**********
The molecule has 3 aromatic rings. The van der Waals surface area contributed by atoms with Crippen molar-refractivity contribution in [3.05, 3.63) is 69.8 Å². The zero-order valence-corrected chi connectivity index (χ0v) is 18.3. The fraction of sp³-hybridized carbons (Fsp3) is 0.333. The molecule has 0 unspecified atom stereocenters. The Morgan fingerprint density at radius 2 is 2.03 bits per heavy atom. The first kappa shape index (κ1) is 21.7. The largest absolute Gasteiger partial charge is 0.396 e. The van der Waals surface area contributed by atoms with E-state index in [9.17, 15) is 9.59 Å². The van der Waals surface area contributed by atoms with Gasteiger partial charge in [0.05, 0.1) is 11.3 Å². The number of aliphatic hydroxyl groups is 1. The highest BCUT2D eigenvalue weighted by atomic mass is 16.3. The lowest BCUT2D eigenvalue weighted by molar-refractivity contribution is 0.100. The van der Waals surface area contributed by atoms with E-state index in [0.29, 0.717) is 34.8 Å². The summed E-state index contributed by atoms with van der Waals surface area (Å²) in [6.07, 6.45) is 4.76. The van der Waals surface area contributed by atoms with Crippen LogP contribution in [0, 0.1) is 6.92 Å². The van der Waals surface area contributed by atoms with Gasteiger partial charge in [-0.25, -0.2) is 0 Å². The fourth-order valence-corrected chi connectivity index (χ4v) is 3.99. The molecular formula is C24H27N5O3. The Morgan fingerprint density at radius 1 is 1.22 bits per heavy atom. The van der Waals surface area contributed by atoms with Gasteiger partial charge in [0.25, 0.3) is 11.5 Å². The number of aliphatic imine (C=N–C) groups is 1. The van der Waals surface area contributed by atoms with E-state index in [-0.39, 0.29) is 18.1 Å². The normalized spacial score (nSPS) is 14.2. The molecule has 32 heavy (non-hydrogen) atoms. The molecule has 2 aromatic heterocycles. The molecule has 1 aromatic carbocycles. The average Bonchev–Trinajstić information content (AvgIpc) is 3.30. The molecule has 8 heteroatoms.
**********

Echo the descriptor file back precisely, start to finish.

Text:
The molecule has 3 aromatic rings. The van der Waals surface area contributed by atoms with Crippen molar-refractivity contribution in [3.05, 3.63) is 69.8 Å². The zero-order valence-corrected chi connectivity index (χ0v) is 18.3. The fraction of sp³-hybridized carbons (Fsp3) is 0.333. The molecule has 0 unspecified atom stereocenters. The Morgan fingerprint density at radius 2 is 2.03 bits per heavy atom. The first kappa shape index (κ1) is 21.7. The largest absolute Gasteiger partial charge is 0.396 e. The van der Waals surface area contributed by atoms with E-state index in [9.17, 15) is 9.59 Å². The van der Waals surface area contributed by atoms with Gasteiger partial charge in [0.05, 0.1) is 11.3 Å². The number of aliphatic hydroxyl groups is 1. The highest BCUT2D eigenvalue weighted by atomic mass is 16.3. The lowest BCUT2D eigenvalue weighted by molar-refractivity contribution is 0.100. The van der Waals surface area contributed by atoms with E-state index in [0.29, 0.717) is 34.8 Å². The summed E-state index contributed by atoms with van der Waals surface area (Å²) in [6.07, 6.45) is 4.76. The van der Waals surface area contributed by atoms with Crippen LogP contribution in [0, 0.1) is 6.92 Å². The van der Waals surface area contributed by atoms with Gasteiger partial charge in [-0.25, -0.2) is 0 Å². The fourth-order valence-corrected chi connectivity index (χ4v) is 3.99. The molecular formula is C24H27N5O3. The Morgan fingerprint density at radius 1 is 1.22 bits per heavy atom. The van der Waals surface area contributed by atoms with Gasteiger partial charge in [0.25, 0.3) is 11.5 Å². The number of aliphatic imine (C=N–C) groups is 1. The van der Waals surface area contributed by atoms with E-state index in [-0.39, 0.29) is 18.1 Å². The normalized spacial score (nSPS) is 14.2. The molecule has 32 heavy (non-hydrogen) atoms. The molecule has 2 aromatic heterocycles. The molecule has 1 aromatic carbocycles. The average Bonchev–Trinajstić information content (AvgIpc) is 3.30. The molecule has 8 heteroatoms.